Changes between Initial Version and Version 1 of HemlockProgrammer/TheEchoArea

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     3= 12. The Echo Area =
     5Hemlock provides a number of facilities for displaying information and
     6prompting the user for it.  Most of these work through a small window
     7displayed at the bottom of the screen.  This is called the echo area
     8and is supported by a buffer and a window.  This buffer's modeline
     9(see section 3.3) is referred to as the status line, which, unlike
     10other buffers' modelines, is used to show general status about the
     11editor, Lisp, or world.
     13Default Status Line Fields [Hemlock Variable]
     15This is the initial list of modeline-field objects stored in the echo
     16area buffer.
     18Echo Area Height (initial value 3) [Hemlock Variable]
     19This variable determines the initial height in lines of the echo area window.
     21== 12.1. Echo Area Functions ==
     23It is considered poor taste to perform text operations on the echo
     24area buffer to display messages; the message function should be used
     25instead. A command must use this function or set buffer-modified (page
     2612) for the Echo Area buffer to nil to cause Hemlock to leave text in the
     27echo area after the command's execution.
     29clear-echo-area [Function]
     31Clears the echo area.
     33message control-string &rest format-arguments [Function]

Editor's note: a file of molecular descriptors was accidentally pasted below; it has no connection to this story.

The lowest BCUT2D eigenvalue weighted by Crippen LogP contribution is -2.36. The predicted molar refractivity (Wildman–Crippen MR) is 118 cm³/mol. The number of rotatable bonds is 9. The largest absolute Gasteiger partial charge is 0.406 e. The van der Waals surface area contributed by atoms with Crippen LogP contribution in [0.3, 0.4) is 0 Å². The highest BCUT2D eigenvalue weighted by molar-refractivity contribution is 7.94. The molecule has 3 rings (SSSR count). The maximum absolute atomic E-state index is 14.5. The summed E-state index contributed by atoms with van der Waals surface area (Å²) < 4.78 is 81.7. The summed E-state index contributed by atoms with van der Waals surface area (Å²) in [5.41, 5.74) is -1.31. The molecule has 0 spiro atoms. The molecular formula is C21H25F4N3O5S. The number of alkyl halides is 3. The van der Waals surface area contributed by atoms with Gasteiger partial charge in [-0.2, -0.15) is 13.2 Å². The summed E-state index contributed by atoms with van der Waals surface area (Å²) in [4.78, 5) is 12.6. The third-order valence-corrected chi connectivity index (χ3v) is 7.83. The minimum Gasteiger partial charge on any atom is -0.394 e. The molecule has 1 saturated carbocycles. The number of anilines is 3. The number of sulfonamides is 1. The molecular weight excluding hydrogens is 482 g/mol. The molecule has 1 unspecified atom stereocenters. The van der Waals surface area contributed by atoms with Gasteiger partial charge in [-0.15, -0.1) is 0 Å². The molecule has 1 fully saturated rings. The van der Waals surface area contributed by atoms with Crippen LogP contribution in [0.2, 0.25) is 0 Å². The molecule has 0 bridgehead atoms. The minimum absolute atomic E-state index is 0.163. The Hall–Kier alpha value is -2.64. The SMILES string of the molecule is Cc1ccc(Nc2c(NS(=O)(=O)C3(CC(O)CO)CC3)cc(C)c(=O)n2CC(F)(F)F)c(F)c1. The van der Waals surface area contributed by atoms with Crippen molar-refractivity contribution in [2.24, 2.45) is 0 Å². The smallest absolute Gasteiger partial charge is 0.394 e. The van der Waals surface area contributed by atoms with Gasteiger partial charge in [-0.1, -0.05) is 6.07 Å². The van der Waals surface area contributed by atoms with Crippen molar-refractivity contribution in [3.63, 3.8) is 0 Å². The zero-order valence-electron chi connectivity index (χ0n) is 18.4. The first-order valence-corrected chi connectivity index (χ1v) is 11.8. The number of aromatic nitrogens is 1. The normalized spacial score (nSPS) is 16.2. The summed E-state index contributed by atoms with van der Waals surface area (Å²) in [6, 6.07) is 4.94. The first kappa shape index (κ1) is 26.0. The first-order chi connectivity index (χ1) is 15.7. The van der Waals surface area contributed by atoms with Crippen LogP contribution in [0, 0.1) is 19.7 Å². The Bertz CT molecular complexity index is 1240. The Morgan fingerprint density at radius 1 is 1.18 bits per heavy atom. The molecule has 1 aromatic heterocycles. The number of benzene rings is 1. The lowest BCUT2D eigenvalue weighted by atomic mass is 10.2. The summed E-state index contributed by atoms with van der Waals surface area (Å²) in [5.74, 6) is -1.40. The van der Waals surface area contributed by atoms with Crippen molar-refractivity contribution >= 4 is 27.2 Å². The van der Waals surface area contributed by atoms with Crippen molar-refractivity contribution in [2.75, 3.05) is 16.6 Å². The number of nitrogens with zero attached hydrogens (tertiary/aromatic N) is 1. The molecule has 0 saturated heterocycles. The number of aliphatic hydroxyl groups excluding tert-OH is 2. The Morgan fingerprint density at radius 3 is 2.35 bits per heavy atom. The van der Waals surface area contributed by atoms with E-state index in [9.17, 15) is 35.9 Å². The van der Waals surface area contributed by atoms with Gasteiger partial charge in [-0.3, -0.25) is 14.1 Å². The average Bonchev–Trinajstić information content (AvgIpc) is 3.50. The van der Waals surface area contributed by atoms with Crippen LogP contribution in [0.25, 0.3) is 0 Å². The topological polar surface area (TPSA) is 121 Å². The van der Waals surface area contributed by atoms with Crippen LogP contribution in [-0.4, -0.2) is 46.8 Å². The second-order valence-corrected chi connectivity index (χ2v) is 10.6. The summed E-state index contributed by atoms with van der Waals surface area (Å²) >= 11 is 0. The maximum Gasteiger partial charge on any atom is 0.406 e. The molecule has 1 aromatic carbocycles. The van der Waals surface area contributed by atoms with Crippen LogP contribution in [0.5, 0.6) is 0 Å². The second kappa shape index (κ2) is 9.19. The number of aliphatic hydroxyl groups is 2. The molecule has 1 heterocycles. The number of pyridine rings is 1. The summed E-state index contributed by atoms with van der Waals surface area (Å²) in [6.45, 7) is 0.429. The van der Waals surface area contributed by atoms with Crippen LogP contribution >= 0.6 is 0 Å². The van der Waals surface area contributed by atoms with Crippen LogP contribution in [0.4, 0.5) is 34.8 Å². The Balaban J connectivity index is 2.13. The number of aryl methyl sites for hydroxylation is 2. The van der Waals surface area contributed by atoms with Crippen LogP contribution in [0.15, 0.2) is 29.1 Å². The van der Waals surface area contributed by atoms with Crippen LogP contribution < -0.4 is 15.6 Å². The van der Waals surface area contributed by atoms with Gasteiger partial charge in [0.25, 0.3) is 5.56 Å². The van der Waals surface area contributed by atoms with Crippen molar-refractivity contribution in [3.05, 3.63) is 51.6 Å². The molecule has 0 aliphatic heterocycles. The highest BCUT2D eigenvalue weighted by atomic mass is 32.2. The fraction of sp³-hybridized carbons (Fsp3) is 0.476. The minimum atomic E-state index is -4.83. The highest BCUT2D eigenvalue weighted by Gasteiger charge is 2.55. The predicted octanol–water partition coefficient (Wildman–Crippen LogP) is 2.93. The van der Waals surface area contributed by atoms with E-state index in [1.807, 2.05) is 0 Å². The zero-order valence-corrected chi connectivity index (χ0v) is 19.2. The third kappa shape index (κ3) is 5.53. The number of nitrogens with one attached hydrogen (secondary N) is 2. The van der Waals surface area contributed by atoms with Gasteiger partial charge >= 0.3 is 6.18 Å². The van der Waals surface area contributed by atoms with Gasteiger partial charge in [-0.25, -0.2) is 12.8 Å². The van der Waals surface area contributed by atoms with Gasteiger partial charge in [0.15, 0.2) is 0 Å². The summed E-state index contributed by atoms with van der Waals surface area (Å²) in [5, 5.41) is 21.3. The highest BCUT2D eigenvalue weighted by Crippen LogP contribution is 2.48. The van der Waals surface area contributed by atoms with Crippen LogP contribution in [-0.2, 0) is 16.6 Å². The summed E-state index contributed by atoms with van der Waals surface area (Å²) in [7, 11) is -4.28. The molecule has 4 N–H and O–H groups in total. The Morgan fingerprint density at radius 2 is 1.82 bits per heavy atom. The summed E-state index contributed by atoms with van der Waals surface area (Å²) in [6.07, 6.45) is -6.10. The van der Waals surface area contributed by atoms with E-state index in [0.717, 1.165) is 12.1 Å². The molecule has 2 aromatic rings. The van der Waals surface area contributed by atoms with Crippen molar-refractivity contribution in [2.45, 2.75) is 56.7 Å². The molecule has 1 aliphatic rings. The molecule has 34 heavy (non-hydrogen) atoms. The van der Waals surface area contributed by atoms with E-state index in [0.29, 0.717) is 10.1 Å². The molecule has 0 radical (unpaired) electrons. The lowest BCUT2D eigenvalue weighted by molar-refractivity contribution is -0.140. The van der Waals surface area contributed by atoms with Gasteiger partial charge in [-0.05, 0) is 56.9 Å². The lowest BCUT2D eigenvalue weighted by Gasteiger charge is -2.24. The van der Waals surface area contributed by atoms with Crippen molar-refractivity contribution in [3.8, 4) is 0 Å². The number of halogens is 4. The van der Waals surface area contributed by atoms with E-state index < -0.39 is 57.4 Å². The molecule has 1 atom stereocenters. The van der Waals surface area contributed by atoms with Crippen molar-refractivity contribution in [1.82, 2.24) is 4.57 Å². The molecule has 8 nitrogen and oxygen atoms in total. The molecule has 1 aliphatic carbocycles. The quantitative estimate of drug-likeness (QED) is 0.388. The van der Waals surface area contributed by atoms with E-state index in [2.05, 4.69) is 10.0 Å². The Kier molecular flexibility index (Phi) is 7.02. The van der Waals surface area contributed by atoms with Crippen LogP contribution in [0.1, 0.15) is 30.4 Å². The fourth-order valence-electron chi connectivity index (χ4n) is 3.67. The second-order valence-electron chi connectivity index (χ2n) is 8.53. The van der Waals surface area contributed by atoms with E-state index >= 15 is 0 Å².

35loud-message control-string &rest format-arguments [Function]
     37Message Pause (initial value 0.5) [Hemlock Variable]
     39Displays a message in the echo area.  The message is always displayed
     40on a fresh line. message pauses for Message Pause seconds before
     41returning to assure that messages are not displayed too briefly to be
     42seen. Because of this, message is the best way to display text in the
     43echo area.  loud-message is like message, but it first clears the echo
     44area and beeps.
     46*echo-area-window* [Variable]
     48*echo-area-buffer* [Variable]
     50echo-area-buffer contains the buffer object for the echo area, which
     51is named Echo Area. This buffer is usually in Echo Area
     52mode. echo-area-window contains a window displaying
     53echo-area-buffer. Its modeline is the status line, see the beginning
     54of this chapter.
     56*echo-area-stream* [Variable]
     58This is a buffered Hemlock output stream (59) which inserts text
     59written to it at the point of the echo area buffer. Since this stream
     60is buffered a force-output must be done when output is complete to
     61assure that it is displayed.
     63== 12.2. Prompting Functions ==
     65Most of the prompting functions accept the following keyword arguments:
     67 :must-exist::
     68 If :must-exist has a non-nilvalue then the user is
     69 prompted until a valid response is obtained. If :must-exist is nil
     70 then return as a string whatever is input.  The default is t.
     72 :default::
     73 If null input is given when the user is prompted then this
     74 value is returned. If no default is given then some input must be
     75 given before anything interesting will happen.
     77 :default-string::
     78 If a :default is given then this is a string to be
     79 printed to indicate what the default is.  The default is some